If the author is looking, a few nitpicks from the website:
- A blank page is shown if browser doesn't load 3rd party scripts by default
- After enabling them, the scroll wheel doesn't work
- Typo: "free completely to use" -> "completely free to use"
- "Run PHP apps on the most secure platform available, Microsoft .NET" -> I also admire the platform but most secure? Comes off a bit too strong.
There aren't a lot of .NET exploits for a variety of reasons. Its pretty much the Java of the MS world so a lot of issues more liberal languages have, it doesn't, especially in regards to buffer overflows. Its attack surface is also pretty low as it only really inter-operates, by default, with a limited number of MS applications and is frequently the most common setup, while PHP supports anything and everything. Http.sys also seems like a more secure product than openssl.
That said, its also the minority platform so it benefits from a lack of effort to target it. I also worry that the closed nature of the platform could lead to someone(s) building up an army of zero days while the more open stuff gets discovered and disclosed faster. I'm not sure how realistic that fear is.
At my job we're always scrambling with our FOSS architecture in regards to emergency patching. The MS stuff is more or less 'do monthly patches and forget.'
.Net Core is 100% open source.
How is a goddamn HTTP parser in THE KERNEL more secure than a crypto/TLS library?
http.sys is a fundamentally horrendous idea, see CVE-2015-1635 https://technet.microsoft.com/library/security/MS15-034 An exploited HTTP parser shouldn't lead to RCE "in the context of the System account".
Historically, the schannel infrastructure has been secure, especially as compared to openssl.
>How is a goddamn HTTP parser in THE KERNEL more secure than a crypto/TLS library?
Because, lets face it, openssl is a shit project of legacy code no one wants to fix and https a design by committee standard no one can work well?
"Disable IIS kernel caching"
That's definitely not client-side at all. IIS is the thing that uses http.sys, and classic ASP.NET apps (not the new Core stuff) are usually deployed with IIS.
The number of config permutations in openssl is staggering, and that has to have an effect on the overall test coverage - which probably affects the number of bug that pass through testing.
They choose to heavily modify the C#/VB compiler (Roslyn) to handle php syntax. Microsoft should be investing time into helping them succeed, it would be great to see the Roslyn compiler platform become more broadly used.
Of course, it depends on the project and the company, so this isn't a universal truth. But there are definitely a lot of companies out there spending a fortune on a .NET stack that are looking to move to a PHP open source stack for good reasons.
Bare PHP, sure, but pick basically any framework that any modern PHP-based web app is built on and then it does, no?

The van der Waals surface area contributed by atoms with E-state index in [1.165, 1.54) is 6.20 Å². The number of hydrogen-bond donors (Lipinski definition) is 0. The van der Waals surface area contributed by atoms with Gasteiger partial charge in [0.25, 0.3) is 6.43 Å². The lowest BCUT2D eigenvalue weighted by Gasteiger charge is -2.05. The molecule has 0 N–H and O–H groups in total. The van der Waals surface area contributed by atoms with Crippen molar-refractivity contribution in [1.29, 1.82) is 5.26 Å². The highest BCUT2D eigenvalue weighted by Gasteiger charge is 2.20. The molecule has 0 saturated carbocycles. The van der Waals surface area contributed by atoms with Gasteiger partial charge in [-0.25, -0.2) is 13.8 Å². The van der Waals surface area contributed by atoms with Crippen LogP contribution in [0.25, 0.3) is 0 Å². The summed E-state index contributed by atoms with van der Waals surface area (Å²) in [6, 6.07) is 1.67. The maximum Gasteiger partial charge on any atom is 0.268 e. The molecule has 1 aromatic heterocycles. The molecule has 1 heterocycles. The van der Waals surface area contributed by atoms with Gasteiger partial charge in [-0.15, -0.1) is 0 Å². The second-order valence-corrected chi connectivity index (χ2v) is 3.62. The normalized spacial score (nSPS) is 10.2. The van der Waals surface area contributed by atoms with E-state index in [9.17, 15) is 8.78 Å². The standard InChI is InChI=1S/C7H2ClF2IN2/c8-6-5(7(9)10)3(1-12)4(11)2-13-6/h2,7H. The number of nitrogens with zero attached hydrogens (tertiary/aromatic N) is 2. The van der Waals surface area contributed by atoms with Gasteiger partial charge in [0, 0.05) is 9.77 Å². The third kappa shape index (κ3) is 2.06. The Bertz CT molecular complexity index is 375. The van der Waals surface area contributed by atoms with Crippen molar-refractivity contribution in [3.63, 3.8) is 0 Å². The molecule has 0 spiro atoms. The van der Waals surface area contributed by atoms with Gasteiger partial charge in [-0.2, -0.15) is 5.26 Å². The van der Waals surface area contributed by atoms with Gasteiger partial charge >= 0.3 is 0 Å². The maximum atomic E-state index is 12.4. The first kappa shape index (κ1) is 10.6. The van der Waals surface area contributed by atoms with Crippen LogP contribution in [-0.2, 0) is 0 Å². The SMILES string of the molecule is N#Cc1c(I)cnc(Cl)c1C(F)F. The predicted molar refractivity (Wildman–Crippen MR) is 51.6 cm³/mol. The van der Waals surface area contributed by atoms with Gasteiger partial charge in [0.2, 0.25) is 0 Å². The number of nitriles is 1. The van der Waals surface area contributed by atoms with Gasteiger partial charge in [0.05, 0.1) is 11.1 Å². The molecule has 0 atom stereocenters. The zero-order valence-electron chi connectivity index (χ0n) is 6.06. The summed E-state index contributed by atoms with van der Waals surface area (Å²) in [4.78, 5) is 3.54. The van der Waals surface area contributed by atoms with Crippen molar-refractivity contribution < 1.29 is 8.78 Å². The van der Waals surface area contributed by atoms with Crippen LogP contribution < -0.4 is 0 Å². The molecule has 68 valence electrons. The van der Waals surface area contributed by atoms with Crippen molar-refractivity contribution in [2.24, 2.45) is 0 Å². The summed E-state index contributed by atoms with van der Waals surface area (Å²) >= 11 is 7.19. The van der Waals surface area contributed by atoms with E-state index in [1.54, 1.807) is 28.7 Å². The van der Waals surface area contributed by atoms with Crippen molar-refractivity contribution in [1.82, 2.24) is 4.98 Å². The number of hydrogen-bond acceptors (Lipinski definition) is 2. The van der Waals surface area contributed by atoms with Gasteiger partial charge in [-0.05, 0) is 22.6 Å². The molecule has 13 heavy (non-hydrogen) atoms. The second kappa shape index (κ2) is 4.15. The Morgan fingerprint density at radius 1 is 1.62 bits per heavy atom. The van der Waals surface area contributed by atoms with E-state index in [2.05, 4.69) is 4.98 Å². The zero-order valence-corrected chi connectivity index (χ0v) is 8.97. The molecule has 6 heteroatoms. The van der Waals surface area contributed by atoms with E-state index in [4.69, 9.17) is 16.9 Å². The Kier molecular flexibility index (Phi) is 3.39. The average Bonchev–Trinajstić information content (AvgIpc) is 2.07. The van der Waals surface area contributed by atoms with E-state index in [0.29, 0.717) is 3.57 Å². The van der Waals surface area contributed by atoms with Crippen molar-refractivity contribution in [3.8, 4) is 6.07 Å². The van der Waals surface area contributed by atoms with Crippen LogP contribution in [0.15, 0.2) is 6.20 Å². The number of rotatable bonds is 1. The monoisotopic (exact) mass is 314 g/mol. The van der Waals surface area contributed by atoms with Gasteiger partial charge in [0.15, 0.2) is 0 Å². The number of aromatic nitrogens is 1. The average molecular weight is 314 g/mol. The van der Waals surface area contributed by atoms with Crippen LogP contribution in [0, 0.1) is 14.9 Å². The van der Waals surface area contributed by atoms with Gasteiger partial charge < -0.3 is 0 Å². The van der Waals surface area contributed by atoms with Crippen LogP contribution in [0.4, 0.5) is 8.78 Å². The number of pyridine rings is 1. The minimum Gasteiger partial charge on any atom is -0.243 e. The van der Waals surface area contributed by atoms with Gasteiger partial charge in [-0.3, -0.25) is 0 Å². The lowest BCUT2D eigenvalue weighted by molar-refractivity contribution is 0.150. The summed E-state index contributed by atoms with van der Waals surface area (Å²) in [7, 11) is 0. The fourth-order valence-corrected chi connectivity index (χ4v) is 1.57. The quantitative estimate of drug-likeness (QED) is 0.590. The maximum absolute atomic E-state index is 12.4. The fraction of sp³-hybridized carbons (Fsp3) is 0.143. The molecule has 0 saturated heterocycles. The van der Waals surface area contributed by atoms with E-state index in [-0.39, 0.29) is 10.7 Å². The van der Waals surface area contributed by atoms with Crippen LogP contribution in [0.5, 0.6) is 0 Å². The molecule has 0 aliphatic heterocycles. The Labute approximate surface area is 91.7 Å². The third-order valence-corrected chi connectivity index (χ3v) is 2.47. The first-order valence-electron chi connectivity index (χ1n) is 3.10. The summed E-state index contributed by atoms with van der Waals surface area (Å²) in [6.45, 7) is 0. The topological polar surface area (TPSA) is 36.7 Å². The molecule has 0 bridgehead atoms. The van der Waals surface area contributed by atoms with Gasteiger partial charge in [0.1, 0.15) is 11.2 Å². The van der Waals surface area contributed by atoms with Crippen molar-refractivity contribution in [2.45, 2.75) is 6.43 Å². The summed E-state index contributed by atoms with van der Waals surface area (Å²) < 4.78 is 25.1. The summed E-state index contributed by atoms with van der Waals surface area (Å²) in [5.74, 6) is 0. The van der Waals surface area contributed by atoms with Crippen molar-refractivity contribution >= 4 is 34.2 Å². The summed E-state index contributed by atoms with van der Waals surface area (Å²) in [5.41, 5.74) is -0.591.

People who develop in MVC tend to be developers.
Disclaimer, I work on the UX/UI side of a company that focuses solely on sitecore.
Just the overall replication of Windows desktop for the backend management UI seemed a bit extreme. :)
Weird times, huh?
Dapper for data access is also fantastic for the same reasons.
And .NET is as free as php?
Yes, there are objectively better languages than PHP in terms of design and consistency, but even I'll admit it's difficult to match the shear volume of FOSS libraries, applications, and the huge number of people who know it if you're targeting the web.
Besides, if Peachpie expands the .NET ecosystem to include PHP's, isn't that a win for developers who may be stuck with that platform? I'm not a .NET developer, so I'm sure to be missing something here.
Also, why would php-on-net be updated more often than one of the most used runtimes on the web?
Otherwise the .NET version only remedies vulnerabilities in php and not those in WordPress or its plugins.
Haven't used PHP or WordPress since 2010 so I might have missed something but to me this looks more like a tech demo then something one would use in a production environment.
WordPress doesn't run 100X faster on Peachpie, but it'd be very interesting to see "real" benchmarks. Even a 2X improvement (vs the latest PHP 7, of course) would be compelling.
In the end it's not like they're actively trying to ruin languages other than C# on their servers? Especially since that would ruin it for a lot of customers?
This all being said they're pretty transparent with their benchmarks. They supply all the code that they've used and are even comparing it to another project which aims to do the same.
I guess I'm just a bit angry because people are just saying "It's unfair" while they can easily do the tests themselves and then call someone out for it.
The context of the parent to which I originally replied was suggesting that .NET was 100x faster than PHP 7. So I'm pointing out that claim is rather like saying "I'm faster than Usain Bolt". You're right that I don't think the original article was making such a claim.
(which in the case of Wordpress can't be that hard)
The core code is OK, security wise. Comparible to similar projects, I guess.
The two major issues are that typically PHP runs with permission to modify the WordPress directory, which is useful for automatic upgrades, but means any exploit in any plugin, theme, etc. instantly becomes, "can replace WordPress".
The other is that all themes and plugins are completely unsandboxed, and the quality is extremely variable.